Here we have, for the first time in a single volume, diverse perspectives on the meaning, conditions, and goals of critical reasoning in contemporary culture. Part One emphasizes critical reasoning and education, engaging the debate over the connection between critical reasoning skills and the learning of the content.
Part Two offers analyses of the theoretical, methodological, and historical debates concerning critical reasoning abilities. The authors represent a variety of disciplines and theoretical approaches which lend the book valuable intellectual pluralism.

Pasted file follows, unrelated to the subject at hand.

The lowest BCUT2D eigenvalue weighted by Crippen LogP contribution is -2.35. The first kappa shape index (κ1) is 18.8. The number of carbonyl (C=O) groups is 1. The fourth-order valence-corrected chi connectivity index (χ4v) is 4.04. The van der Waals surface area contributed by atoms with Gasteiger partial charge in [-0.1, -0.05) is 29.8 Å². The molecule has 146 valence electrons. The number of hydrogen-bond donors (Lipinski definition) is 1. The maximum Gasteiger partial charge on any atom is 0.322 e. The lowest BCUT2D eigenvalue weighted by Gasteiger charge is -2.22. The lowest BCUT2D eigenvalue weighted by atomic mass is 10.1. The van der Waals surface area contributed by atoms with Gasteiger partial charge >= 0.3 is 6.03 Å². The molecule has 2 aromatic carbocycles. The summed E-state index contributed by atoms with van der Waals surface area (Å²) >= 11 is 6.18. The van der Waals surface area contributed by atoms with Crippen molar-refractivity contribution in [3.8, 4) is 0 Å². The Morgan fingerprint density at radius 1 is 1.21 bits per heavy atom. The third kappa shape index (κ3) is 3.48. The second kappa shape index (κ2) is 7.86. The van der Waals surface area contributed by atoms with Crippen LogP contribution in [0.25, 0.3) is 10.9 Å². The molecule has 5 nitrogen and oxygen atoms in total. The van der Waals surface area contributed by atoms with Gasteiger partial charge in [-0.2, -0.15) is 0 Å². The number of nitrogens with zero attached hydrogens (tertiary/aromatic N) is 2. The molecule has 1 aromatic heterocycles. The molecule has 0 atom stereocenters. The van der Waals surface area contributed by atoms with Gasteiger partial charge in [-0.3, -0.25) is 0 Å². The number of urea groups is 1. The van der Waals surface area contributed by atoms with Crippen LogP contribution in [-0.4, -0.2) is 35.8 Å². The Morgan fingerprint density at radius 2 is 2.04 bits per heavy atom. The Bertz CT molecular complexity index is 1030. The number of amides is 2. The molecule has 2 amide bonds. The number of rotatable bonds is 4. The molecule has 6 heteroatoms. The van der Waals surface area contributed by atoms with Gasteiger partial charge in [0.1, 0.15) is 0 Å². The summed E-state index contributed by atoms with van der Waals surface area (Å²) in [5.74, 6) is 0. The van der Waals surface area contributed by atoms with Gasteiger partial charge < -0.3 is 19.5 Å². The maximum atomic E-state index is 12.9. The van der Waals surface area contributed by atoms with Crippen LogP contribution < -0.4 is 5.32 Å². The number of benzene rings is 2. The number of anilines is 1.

The book evaluates other aspects of critical thinking such as creativity, insight, questioning, learning, practical thought, interpretation, intellectual prejudice, and the historical and temporary aspects of thought.
Richard A. Talaska is Associate Professor of Philosophy at Xavier University in Cincinnati.